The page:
Friday, February 21, 2014

Untangling the Knot by Jakob de Roover

Jakob de Roover (a student of Balu) says in many words  in Outlook India pretty much what was said in few.
In the meantime, our middle-aged gentleman’s daughter has gone into the humanities and her excellent results give her entry to a PhD programme in religious studies at an Ivy League university. After some months, she begins to feel disappointed by the shallowness of the teaching and research. When compared to, say, the study of Buddhism, where a variety of perspectives flourish, Hinduism studies appears to be in a state of theoretical poverty. Refusing to take on the role of the native informant, she begins to voice her disagreement with her teachers. This is not appreciated and she soon learns that she has been branded “Hindutva.”

Around the same time, she detects a series of factual howlers and flawed translations in the works of eminent American scholars of Hinduism. When she points these out, several of her professors turn cold towards her. She is no longer invited to reading groups and is avoided at the annual meetings of the American Academy of Religion. In response, this budding researcher begins to engage in self-censorship and looks for comfort among NRI families living nearby. Her dissertation, considered groundbreaking by some international colleagues, gets hardly any response from her supervisors. Looking for a job, the difficulties grow: she needs references from her professors but whom can she ask? She applies to some excellent universities but is never shortlisted. Confidentially, a senior colleague tells her that her reputation as a Hindutva sympathiser precedes her. Eventually, she gets a tenure-track position at some university in small-town Virginia, where she feels so isolated and miserable that she decides to return to India.

Intellectual freedom can be curbed in many ways. The current academic discourse on Indian culture is as dogmatic as its advocates are intolerant of alternative paradigms. They trivialize genuine critique by reducing this to some variety of “Hindu nationalism” or “romantic revivalism.” All too often ad hominem considerations (about the presumed ideological sympathies of an author) override cognitive assessment. Thus, alternative voices in the academic study of Indian culture are actively marginalized. This modus operandi constitutes one of the causes behind the growing hostility towards the doyens of Hinduism studies.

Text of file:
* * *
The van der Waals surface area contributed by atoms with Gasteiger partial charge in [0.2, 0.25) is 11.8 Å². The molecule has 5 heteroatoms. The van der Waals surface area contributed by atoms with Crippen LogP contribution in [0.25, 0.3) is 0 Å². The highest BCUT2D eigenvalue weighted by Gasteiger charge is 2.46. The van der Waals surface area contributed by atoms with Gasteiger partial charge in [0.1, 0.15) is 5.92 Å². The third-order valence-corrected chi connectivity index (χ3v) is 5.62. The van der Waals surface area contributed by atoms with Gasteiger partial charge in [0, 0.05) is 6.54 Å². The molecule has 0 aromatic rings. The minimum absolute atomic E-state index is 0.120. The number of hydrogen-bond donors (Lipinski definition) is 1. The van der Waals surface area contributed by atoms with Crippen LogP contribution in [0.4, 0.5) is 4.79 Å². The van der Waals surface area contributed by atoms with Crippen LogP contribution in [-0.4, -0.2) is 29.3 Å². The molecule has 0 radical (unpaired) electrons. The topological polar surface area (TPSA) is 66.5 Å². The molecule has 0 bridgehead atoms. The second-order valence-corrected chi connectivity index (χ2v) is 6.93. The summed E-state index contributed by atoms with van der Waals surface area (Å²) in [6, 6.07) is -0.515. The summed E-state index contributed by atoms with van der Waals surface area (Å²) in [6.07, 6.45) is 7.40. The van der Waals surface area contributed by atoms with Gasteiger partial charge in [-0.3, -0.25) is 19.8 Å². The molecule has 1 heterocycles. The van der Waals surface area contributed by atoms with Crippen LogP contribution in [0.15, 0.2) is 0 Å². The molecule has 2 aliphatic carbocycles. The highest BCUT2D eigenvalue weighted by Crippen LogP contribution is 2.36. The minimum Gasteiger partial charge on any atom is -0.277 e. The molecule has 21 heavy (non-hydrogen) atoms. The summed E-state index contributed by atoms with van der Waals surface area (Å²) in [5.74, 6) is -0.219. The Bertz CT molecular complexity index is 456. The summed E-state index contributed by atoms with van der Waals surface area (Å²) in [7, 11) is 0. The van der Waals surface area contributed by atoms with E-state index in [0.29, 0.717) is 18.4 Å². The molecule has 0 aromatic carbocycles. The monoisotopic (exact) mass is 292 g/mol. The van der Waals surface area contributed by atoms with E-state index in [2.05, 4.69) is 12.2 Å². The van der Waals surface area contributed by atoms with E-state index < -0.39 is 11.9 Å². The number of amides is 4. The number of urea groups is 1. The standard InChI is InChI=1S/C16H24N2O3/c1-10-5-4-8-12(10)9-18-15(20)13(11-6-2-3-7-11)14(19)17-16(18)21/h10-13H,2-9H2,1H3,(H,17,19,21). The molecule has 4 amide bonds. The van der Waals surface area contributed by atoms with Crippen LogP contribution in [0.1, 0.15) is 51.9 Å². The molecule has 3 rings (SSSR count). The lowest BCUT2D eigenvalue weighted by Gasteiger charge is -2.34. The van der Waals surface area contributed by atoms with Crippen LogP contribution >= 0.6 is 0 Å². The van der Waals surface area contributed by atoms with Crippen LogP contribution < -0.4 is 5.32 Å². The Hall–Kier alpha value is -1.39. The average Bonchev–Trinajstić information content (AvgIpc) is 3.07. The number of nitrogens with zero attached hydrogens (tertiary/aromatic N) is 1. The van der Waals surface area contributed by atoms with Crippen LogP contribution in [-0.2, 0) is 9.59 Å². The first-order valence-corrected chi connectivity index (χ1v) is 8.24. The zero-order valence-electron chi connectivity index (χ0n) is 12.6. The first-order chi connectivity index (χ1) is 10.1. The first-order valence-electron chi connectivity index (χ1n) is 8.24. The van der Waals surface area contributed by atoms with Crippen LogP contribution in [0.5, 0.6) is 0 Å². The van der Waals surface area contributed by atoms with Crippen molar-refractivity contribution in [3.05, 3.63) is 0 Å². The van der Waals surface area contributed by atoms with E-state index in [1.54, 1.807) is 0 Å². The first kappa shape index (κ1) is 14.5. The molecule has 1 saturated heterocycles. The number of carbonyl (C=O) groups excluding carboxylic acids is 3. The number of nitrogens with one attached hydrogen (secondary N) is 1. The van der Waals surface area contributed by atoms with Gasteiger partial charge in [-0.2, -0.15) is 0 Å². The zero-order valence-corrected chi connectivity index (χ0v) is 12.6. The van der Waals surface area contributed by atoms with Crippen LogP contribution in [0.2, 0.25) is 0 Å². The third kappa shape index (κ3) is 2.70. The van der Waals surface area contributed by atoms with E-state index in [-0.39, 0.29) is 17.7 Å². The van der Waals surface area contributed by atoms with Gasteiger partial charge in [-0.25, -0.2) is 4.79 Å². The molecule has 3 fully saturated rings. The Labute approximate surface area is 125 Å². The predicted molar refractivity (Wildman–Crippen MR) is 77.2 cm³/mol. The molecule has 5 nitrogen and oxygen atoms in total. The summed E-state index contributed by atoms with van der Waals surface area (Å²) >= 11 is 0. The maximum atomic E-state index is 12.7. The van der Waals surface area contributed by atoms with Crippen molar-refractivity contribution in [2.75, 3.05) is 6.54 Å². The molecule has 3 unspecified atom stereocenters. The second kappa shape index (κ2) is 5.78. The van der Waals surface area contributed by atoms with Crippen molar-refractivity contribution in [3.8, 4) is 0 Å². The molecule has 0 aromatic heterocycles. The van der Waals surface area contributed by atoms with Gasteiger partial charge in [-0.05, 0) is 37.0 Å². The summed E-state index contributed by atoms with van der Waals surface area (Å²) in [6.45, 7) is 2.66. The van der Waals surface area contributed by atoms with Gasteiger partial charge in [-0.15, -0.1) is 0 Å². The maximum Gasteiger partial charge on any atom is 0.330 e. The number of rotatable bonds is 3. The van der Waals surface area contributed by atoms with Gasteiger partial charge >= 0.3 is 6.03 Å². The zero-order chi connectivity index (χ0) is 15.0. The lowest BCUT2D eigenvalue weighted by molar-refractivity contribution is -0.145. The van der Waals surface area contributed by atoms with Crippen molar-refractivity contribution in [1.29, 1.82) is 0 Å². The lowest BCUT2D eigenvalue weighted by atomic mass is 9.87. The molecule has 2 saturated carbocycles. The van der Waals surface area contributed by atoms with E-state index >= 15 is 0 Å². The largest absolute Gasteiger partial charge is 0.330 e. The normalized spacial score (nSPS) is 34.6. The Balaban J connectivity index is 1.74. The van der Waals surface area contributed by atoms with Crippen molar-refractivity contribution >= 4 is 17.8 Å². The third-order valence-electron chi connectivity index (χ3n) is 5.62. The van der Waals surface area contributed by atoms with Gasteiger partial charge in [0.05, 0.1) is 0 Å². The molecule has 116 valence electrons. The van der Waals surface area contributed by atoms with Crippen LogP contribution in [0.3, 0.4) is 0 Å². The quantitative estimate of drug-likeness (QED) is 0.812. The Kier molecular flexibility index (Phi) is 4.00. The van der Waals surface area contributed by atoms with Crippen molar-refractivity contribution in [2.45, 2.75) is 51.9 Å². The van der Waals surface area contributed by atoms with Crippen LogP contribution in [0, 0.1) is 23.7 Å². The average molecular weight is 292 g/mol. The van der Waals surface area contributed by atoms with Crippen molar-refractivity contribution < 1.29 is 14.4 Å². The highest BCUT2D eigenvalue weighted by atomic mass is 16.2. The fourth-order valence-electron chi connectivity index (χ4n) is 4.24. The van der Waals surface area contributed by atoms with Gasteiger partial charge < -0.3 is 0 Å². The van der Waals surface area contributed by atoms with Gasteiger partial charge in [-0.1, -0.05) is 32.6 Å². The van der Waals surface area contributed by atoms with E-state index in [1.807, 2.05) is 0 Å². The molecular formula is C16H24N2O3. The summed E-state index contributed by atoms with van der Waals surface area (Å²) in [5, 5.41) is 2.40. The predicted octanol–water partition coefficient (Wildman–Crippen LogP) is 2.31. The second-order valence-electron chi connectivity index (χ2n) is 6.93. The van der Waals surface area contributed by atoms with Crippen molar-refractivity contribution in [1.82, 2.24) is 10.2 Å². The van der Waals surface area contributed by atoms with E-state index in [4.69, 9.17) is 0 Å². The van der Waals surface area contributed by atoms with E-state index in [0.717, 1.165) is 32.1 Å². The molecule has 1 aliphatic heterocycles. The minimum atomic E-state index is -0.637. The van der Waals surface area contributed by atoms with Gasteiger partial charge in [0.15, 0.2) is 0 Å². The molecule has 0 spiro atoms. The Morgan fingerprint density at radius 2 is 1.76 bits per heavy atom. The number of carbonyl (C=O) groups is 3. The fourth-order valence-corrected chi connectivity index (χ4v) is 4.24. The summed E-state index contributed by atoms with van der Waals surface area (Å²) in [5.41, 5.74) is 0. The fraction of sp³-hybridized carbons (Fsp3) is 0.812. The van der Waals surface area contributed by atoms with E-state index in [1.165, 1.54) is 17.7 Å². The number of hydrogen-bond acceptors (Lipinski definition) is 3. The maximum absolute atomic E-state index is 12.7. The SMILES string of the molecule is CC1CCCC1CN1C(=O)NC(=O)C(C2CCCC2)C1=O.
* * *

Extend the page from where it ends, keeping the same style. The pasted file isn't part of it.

Again this strand surfaces in the Doniger affair. When critics pointed out factual blunders from the pages of The Hindus, this appears to have been happily ignored by Doniger and her publisher. She is known for her dismissal of all opposition to her work as tantrums of the Hindutva brigade. The debates on online forums like (a blog run by “progressive” South Asian intellectuals) smack of contempt for the “Hindu fanatics,” “fundamentalists” or “fascists” (read Arundathi Roy’s open letter to Penguin). More importantly, they show a refusal to examine the possibility that books by Doniger and other “eminent” scholars might be problematic because of purely cognitive reasons.